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Facts, facts, facts! Don't let them get in the way of a good opinion!

There's an old saying: "Don't get into a pissing contest with a skunk". But sometimes, you just want to stink up the place a little.

Jim O'Connor-USA TODAY Sports

Always wait 24 hours before you decide to do something you might be sorry for later. That was me in deciding whether to post an article here at On the Banks, about a column by writer Jay Jefferson Cooke.  It was a rant - that's my term - under the headline Dismal RU athletics to get more tax money. You can imagine what the tone was.

I'm not going to give you the link because, in all honesty, I don't want to give him more clicks.  But I'll give you the gist of the column along with what happened.  It all started with a tweet by Gannett's Greg Tufaro about Cooke's column.  I like Greg, and it was about Rutgers sports, so I read it.

As a Rutgers alum, I was shaking my head, confirming my sense that Cooke was not only misguided in his thinking, he was out and out wrong in the "facts" he presented.  I had read Cooke's stuff a few times, probably a few years back. And I read it then primarily because in reading the paper - yes, the real paper - I came across him serendipitously. Such is the weakness and failing of online journalism.  In essence, I wouldn't seek out his writing.

His point was that Rutgers athletics is bad, the Lesniak bill was handing over more state money to a loser, and that RU should consider joining a less competitive league.  As if the need for building facilities wouldn't happen there, too.

So, being upset by his misguided and wrong thinking, I tweeted back.

And then he responded....and it was on.  140 characters at a time.  No room for misunderstanding there, right?

So, he's saying that what he wrote was based on what Rutgers released to the media.  Hmmm.  I'll give you some examples of his tweets as we go along, but the reason I wrote the original tweet was because he was wrong.  Factually wrong.  Forget the opinions; he....was....wrong.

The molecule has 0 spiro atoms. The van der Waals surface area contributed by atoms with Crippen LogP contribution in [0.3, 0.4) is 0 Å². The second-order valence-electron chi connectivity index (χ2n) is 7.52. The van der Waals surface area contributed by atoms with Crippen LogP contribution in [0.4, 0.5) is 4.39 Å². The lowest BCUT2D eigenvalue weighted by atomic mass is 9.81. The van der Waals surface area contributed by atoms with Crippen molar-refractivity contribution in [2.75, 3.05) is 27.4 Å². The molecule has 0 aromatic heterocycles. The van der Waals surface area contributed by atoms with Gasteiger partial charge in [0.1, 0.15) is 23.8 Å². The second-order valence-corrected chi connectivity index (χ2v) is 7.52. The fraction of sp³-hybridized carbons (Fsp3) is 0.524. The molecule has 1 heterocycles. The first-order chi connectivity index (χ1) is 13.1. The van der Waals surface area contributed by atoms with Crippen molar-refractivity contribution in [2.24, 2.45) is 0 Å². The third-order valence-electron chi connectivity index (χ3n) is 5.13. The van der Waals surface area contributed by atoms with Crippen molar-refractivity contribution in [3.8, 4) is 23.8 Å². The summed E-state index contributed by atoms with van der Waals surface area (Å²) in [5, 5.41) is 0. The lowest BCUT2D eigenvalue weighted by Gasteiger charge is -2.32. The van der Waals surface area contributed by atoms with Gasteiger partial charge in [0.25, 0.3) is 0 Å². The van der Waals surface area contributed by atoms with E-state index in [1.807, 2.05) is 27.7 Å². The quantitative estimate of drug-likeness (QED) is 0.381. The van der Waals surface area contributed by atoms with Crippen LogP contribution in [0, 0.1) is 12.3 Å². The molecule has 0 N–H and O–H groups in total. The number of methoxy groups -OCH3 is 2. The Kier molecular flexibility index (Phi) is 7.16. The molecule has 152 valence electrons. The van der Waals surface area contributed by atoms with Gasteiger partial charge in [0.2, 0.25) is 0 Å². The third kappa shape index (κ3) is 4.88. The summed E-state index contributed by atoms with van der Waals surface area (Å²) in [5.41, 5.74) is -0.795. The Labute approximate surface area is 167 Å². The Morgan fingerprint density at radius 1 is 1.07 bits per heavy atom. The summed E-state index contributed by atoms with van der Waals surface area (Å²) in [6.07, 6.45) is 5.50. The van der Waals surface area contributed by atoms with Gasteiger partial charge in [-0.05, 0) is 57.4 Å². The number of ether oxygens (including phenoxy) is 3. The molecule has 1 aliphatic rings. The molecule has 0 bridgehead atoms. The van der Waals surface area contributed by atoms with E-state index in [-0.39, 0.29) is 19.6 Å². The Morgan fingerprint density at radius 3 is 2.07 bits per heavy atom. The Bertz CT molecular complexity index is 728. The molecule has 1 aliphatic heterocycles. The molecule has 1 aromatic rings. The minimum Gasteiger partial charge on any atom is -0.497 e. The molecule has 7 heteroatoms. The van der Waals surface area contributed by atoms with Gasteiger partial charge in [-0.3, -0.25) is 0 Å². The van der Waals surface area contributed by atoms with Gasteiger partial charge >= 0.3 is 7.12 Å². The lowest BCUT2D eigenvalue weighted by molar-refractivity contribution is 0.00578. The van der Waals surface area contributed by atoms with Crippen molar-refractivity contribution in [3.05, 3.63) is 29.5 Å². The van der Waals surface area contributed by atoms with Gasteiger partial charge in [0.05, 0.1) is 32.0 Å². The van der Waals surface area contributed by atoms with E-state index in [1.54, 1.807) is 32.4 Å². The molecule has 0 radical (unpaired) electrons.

He was wrong on a number of factual points, something someone else pointed out to him.

Yet he just dug in harder. To say that Ray Lesniak and Rutgers gave him the information he used can't be correct.  The RAC is not being replaced; that fact is all over, yet he defended his right to be absolutely wrong.

By the way, I let Senator Lesniak know about that.

He said that Rutgers' sports would not be profitable, something I challenged him on because he gave us no chance of success.

Ooooh, ya got me.  You never said "never".  What he did say was:

There is absolutely no reason to believe that Rutgers' so-called revenue sports have the potential to break even, never mind make a profit.

Sounds like he said they won't make a profit, doesn't it.  But he wanted to be petty and argue over my use of the word "never".  Which, as I re-read his tweet, he did use.

He went on to say that there would be more expected financially from students and the state in order to make use of Lesniak's tax credits legislation. Cooke's comment:

Rutgers would be required to contribute at least 20 percent of the cost and would have to make use of the credits within five years. But here's the rub: where in the world is Rutgers going to get the 20 percent? (Hint: the New Jersey taxpayer and the undergraduate-student fee structure --€” OK, that's not a hint, it's the answer.)

I guess he missed Pat Hobbs' video.

Cooke said that Rutgers was invited to the Big Ten because it was part of the New York region and it brought TV screens to BTN.  And that point has been shown to be true.  But I guess he doesn't believe it.  Apparently, he doesn't know geography because he states:

The problem is, there really isn't a New York metropolitan area big [sic] school to provide the New York market. Because despite the Unreasonable Rutgers Jingoists' fantasies, Rutgers is not a New York market school.

Really?  He should look at a map once in a while.  This link would work well.

Maybe the folks at Gannett need to keep people who have other interests and lack knowledge out of the sports area. It's bad for them, bad for Rutgers, and bad for business. He got his clicks. He'll never get them from me again.